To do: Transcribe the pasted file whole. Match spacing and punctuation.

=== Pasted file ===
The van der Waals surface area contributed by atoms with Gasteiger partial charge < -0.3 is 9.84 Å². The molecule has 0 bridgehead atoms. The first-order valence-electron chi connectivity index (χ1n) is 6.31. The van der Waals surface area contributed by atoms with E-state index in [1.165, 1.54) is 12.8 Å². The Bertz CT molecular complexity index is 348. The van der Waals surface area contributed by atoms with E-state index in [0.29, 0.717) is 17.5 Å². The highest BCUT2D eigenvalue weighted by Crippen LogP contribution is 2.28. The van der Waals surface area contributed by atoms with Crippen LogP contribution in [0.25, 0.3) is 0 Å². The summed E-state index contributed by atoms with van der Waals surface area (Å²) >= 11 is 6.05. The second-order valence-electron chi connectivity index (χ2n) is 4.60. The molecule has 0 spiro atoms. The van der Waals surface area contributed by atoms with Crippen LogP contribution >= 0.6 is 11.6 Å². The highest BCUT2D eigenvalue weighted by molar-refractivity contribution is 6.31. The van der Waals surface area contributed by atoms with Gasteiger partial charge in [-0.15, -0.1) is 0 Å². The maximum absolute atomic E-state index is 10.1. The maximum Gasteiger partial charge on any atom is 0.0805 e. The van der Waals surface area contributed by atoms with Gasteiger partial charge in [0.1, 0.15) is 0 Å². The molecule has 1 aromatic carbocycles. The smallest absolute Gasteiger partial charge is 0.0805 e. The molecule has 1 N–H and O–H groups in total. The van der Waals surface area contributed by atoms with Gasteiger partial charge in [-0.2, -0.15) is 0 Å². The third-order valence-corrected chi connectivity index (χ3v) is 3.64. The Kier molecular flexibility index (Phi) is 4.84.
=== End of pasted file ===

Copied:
The van der Waals surface area contributed by atoms with Gasteiger partial charge < -0.3 is 9.84 Å². The molecule has 0 bridgehead atoms. The first-order valence-electron chi connectivity index (χ1n) is 6.31. The van der Waals surface area contributed by atoms with E-state index in [1.165, 1.54) is 12.8 Å². The Bertz CT molecular complexity index is 348. The van der Waals surface area contributed by atoms with E-state index in [0.29, 0.717) is 17.5 Å². The highest BCUT2D eigenvalue weighted by Crippen LogP contribution is 2.28. The van der Waals surface area contributed by atoms with Crippen LogP contribution in [0.25, 0.3) is 0 Å². The summed E-state index contributed by atoms with van der Waals surface area (Å²) >= 11 is 6.05. The second-order valence-electron chi connectivity index (χ2n) is 4.60. The molecule has 0 spiro atoms. The van der Waals surface area contributed by atoms with Crippen LogP contribution >= 0.6 is 11.6 Å². The highest BCUT2D eigenvalue weighted by molar-refractivity contribution is 6.31. The van der Waals surface area contributed by atoms with Gasteiger partial charge in [-0.15, -0.1) is 0 Å². The maximum absolute atomic E-state index is 10.1. The maximum Gasteiger partial charge on any atom is 0.0805 e. The van der Waals surface area contributed by atoms with Gasteiger partial charge in [0.1, 0.15) is 0 Å². The molecule has 1 aromatic carbocycles. The smallest absolute Gasteiger partial charge is 0.0805 e. The molecule has 1 N–H and O–H groups in total. The van der Waals surface area contributed by atoms with Gasteiger partial charge in [-0.2, -0.15) is 0 Å². The third-order valence-corrected chi connectivity index (χ3v) is 3.64. The Kier molecular flexibility index (Phi) is 4.84.